Working Paper No. 803

Faces of Politicians: Babyfacedness Predicts Inferred Competence but Not Electoral Success

Published: June 26, 2009Pages: 16Keywords: Babyfacedness; Competence; Beauty; Trustworthiness; ElectionsJEL-codes: D72; J45; J70

Faces of Politicians: Babyfacedness Predicts Inferred Competence but Not Electoral Success Panu Poutvaara, Henrik Jordahl and Niclas Berggren


Recent research has documented that competent-looking political candidates do better in U.S. elections and that babyfaced individuals are generally perceived to be less competent than maturefaced individuals. Taken together, this suggests that babyfaced political candidates are perceived as less competent and therefore fare worse in elections. We test this hypothesis, making use of photograph-based judgments by 2,772 respondents of the facial appearance of 1,785 Finnish political candidates. Our results confirm that babyfacedness is negatively related to inferred competence in politics. Despite this, babyfacedness is either unrelated or positively related to electoral success, depending on the sample of candidates.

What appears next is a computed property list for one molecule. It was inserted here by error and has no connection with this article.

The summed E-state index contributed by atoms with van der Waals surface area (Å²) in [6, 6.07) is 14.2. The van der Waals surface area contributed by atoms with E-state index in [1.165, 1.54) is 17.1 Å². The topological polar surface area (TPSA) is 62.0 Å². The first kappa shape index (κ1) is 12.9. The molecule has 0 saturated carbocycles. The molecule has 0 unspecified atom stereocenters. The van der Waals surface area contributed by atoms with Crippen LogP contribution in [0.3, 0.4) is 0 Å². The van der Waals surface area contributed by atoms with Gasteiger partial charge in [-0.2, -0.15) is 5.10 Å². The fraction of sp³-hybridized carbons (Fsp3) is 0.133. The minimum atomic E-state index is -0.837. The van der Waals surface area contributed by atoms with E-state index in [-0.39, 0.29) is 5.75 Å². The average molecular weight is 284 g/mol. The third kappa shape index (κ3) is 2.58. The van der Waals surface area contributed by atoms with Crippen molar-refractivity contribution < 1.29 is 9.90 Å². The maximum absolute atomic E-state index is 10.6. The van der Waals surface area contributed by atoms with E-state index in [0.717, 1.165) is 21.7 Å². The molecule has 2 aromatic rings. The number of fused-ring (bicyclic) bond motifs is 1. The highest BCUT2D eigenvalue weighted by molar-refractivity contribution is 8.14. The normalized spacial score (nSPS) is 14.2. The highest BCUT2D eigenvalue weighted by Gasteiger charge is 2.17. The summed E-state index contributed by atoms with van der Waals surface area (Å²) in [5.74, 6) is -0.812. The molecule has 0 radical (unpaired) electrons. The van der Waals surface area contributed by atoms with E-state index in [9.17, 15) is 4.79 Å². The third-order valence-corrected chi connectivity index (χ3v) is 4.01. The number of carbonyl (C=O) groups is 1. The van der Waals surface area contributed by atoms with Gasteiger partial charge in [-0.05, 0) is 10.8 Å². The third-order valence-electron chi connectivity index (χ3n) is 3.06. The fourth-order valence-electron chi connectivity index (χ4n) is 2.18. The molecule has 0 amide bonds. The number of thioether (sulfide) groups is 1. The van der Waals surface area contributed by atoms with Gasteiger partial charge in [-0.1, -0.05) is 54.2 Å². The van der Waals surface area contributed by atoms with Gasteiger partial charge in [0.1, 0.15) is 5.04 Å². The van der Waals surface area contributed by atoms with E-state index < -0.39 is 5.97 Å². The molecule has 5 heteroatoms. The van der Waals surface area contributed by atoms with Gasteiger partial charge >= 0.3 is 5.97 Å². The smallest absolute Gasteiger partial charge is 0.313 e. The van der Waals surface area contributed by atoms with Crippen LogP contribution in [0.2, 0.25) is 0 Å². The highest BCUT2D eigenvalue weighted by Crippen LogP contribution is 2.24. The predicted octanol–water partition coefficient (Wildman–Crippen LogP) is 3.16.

Niclas Berggren

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Ph: +46 8 665 4520
niclas.berggren@ifn.se

Henrik Jordahl

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Ph: +46 8 665 4533
Mob: +46 70 938 3858
henrik.jordahl@ifn.se

Sick of Inequality?

An Introduction to the Relationship between Inequality and Health

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In this book Andreas Bergh, Therese Nilsson, IFN and Lund University, and Daniel Waldenström, IFN and Paris School of Economics, France, review the latest research on the relationship between inequality and health. What does inequality mean for our health? Does increasing income inequality affect outcomes such as obesity, life expectancy and subjective well-being?

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